Pandemic Disaster Recovery
Author: Ruth Kibble, Features Writer
January 17, 2022
After the pandemic shutdowns of 2020, 2021 presented us with Brexit-induced food, fuel and CO2 shortages, lingering supply chain issues and shortages of everything from truck drivers to Christmas turkeys. Whether we like it or not, everyday life often seems to come to a standstill.
As responsible business owners, when should we stop mitigating “disasters” when you can’t plan for every possible eventuality? COVID-19 has taught us that if a company’s head office is closed in an emergency – flooded or targeted by thugs, for example – staff can of course find the agility and flexibility to “keep their calm and carry on” in the short term. But with wave after wave of national difficulties to be resolved in the national sphere, it may be time for bosses to take business continuity planning (BCP) to another level.
Let’s take an example from the United States. As grim as the thought may be, prior to the 1999 Columbine High School massacre, it would have been unthinkable to consider that an active shooter situation might need to be covered by a school’s emergency drill procedures. Twenty years later, thanks to the proliferation of extremism on all sides, a culture of accessibility to firearms that is at odds with the rest of the Western world and, above all, an exponential increase in attacks on gun, the sad reality is that now every school in the country has a plan and a drill in case a gunman shows up. Fortunately, the possibility of armed intruders in an American school is still not likely, but it is statistically possible that the smart thing to do is to prepare for it. Such preparation has been a part of American school life for a generation in the hope that the worst will never happen, but that people will know what to do if it does.
Find the right balance
New stories of unusual events becoming possible or even probable raise the question of how far strategy and governance must now go to protect businesses from disaster. A balance must undoubtedly be found, but it is worth asking how long work could – or should – continue normally if the fuel or the electricity supply were badly affected. What are the most important aspects of your business, how can you ensure their continuous delivery no matter what, and is there a scenario where this will no longer be possible? And it’s not just the details of the plan that are important to consider; it is crucial to win the hearts and minds of the staff who provide this service when they could also face significant difficulties outside of their work if the worst comes to the worst.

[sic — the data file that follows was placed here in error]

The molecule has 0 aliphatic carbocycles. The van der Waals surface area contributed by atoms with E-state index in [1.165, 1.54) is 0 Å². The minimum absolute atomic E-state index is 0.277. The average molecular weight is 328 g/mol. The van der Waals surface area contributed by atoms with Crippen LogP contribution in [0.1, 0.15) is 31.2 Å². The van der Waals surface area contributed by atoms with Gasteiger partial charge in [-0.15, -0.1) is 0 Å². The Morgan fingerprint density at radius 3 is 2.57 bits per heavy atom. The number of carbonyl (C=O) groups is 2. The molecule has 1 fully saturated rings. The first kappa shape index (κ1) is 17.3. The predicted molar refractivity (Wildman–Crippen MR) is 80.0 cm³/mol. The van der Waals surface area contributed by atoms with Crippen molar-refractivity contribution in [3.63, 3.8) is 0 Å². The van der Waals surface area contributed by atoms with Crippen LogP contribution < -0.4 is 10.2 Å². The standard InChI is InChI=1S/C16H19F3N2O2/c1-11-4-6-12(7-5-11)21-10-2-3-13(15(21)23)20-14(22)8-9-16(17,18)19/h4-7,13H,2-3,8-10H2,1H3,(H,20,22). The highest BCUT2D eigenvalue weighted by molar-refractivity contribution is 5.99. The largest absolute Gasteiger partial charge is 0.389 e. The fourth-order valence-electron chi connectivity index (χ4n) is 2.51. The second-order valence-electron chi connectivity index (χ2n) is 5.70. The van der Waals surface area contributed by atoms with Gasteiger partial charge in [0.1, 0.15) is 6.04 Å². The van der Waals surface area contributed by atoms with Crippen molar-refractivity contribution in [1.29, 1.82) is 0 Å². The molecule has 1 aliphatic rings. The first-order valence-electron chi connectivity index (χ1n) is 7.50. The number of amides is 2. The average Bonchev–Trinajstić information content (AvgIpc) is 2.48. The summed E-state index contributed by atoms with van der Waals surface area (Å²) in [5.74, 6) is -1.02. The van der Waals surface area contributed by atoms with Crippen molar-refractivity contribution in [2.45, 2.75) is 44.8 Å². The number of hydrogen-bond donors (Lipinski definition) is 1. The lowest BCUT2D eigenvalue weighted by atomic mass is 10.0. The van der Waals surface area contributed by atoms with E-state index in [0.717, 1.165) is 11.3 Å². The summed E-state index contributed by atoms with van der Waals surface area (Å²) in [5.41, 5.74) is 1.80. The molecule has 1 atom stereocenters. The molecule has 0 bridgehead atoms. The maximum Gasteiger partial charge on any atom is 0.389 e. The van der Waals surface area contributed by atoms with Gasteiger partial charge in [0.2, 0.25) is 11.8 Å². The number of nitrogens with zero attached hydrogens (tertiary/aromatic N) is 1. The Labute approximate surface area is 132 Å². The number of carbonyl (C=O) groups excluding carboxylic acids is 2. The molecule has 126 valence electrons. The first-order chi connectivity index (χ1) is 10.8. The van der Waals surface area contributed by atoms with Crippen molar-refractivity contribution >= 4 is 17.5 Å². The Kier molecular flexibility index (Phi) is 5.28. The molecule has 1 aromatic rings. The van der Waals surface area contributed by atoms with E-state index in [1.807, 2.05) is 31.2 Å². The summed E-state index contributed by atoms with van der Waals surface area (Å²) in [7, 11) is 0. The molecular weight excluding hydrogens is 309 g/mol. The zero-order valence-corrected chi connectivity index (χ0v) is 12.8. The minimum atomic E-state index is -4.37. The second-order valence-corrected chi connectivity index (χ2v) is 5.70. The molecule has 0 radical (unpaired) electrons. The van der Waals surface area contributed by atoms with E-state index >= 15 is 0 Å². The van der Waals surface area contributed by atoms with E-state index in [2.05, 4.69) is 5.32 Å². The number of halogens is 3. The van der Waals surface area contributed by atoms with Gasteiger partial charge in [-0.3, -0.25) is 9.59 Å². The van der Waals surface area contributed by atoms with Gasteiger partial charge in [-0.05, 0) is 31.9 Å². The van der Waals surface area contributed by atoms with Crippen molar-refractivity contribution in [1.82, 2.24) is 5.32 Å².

In the current political and socio-economic landscape, it may be time to revisit this line and tackle planning head-on. When the pandemic first hit, it was businesses without a plan that panicked and had staff overstretched, trying to navigate lockdowns and stay safe while coping with their jobs as best they could. .
When the pandemic first hit, it was businesses without a plan that panicked and had staff overstretched
Of course, a contract is a contract and we can all be flexible and adapt, change our lives in the short term to overcome trade obstacles, but what if the country is heading towards food shortages or cuts current that last for months? Disaster recovery and business continuity are related, but they are not the same. I’d wager that if things got really bad, few people would place their employer’s strategic or financial goals above basic household survival.
Most conference rooms can be roughly divided into “hawks” and “doves”; those who take risks with a pinch of salt, and those who are more cautious. But like gas masks carried in World War II, earthquake and tsunami drills in Pacific countries, or fire drills around the world, with any insurance policy, you you prepare for the worst and hope for the best. Office workers receiving laptops rather than desktops as standard to enable working from home in any scenario doesn’t seem like a stretch in comparison.
Back on British soil, it certainly feels like the needle is moving in the most extreme direction all the time. In a time of COVID-19, Brexit and climate catastrophe, perhaps upgrading from what we consider the worst-case scenario isn’t as paranoid as it sounds. It’s one thing to have your server backed up and work-from-home policies sorted, but what good is that BCP if someone is just turning off the nation’s lights?